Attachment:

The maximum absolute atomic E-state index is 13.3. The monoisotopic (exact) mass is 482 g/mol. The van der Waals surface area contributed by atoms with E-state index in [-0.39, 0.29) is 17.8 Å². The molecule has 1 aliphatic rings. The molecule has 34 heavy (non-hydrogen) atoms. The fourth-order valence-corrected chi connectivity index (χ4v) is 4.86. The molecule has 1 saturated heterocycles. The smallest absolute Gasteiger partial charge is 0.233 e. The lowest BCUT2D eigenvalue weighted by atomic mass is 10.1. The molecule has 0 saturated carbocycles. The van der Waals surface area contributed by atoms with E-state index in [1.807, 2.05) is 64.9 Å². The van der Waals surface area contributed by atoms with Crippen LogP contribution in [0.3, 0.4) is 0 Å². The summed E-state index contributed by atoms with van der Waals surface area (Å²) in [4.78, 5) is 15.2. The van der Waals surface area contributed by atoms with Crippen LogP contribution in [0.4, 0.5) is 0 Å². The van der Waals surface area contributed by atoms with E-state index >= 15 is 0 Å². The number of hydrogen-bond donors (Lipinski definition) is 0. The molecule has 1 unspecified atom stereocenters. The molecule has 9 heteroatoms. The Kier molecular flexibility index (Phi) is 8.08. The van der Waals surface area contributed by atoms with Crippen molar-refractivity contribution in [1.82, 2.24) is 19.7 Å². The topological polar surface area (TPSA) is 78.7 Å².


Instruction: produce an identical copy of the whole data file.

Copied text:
The maximum absolute atomic E-state index is 13.3. The monoisotopic (exact) mass is 482 g/mol. The van der Waals surface area contributed by atoms with E-state index in [-0.39, 0.29) is 17.8 Å². The molecule has 1 aliphatic rings. The molecule has 34 heavy (non-hydrogen) atoms. The fourth-order valence-corrected chi connectivity index (χ4v) is 4.86. The molecule has 1 saturated heterocycles. The smallest absolute Gasteiger partial charge is 0.233 e. The lowest BCUT2D eigenvalue weighted by atomic mass is 10.1. The molecule has 0 saturated carbocycles. The van der Waals surface area contributed by atoms with E-state index in [1.807, 2.05) is 64.9 Å². The van der Waals surface area contributed by atoms with Crippen LogP contribution in [0.3, 0.4) is 0 Å². The summed E-state index contributed by atoms with van der Waals surface area (Å²) in [4.78, 5) is 15.2. The van der Waals surface area contributed by atoms with Crippen LogP contribution in [0.4, 0.5) is 0 Å². The van der Waals surface area contributed by atoms with E-state index >= 15 is 0 Å². The number of hydrogen-bond donors (Lipinski definition) is 0. The molecule has 1 unspecified atom stereocenters. The molecule has 9 heteroatoms. The Kier molecular flexibility index (Phi) is 8.08. The van der Waals surface area contributed by atoms with Crippen molar-refractivity contribution in [1.82, 2.24) is 19.7 Å². The topological polar surface area (TPSA) is 78.7 Å².